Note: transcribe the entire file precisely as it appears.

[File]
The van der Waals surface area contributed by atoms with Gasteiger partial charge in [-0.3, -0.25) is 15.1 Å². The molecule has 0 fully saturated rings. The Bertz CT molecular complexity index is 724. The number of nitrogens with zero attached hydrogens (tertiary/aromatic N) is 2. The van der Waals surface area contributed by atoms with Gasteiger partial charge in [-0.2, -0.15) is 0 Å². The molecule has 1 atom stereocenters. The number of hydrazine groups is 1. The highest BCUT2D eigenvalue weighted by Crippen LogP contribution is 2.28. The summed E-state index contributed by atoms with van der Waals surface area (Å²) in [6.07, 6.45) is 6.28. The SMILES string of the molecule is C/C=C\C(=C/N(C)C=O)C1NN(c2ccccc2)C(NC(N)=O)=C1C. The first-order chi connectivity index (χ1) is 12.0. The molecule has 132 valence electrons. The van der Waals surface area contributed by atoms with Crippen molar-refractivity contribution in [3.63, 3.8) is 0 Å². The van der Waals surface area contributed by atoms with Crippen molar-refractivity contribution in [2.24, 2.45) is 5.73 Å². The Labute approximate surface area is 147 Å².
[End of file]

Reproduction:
The van der Waals surface area contributed by atoms with Gasteiger partial charge in [-0.3, -0.25) is 15.1 Å². The molecule has 0 fully saturated rings. The Bertz CT molecular complexity index is 724. The number of nitrogens with zero attached hydrogens (tertiary/aromatic N) is 2. The van der Waals surface area contributed by atoms with Gasteiger partial charge in [-0.2, -0.15) is 0 Å². The molecule has 1 atom stereocenters. The number of hydrazine groups is 1. The highest BCUT2D eigenvalue weighted by Crippen LogP contribution is 2.28. The summed E-state index contributed by atoms with van der Waals surface area (Å²) in [6.07, 6.45) is 6.28. The SMILES string of the molecule is C/C=C\C(=C/N(C)C=O)C1NN(c2ccccc2)C(NC(N)=O)=C1C. The first-order chi connectivity index (χ1) is 12.0. The molecule has 132 valence electrons. The van der Waals surface area contributed by atoms with Crippen molar-refractivity contribution in [3.63, 3.8) is 0 Å². The van der Waals surface area contributed by atoms with Crippen molar-refractivity contribution in [2.24, 2.45) is 5.73 Å². The Labute approximate surface area is 147 Å².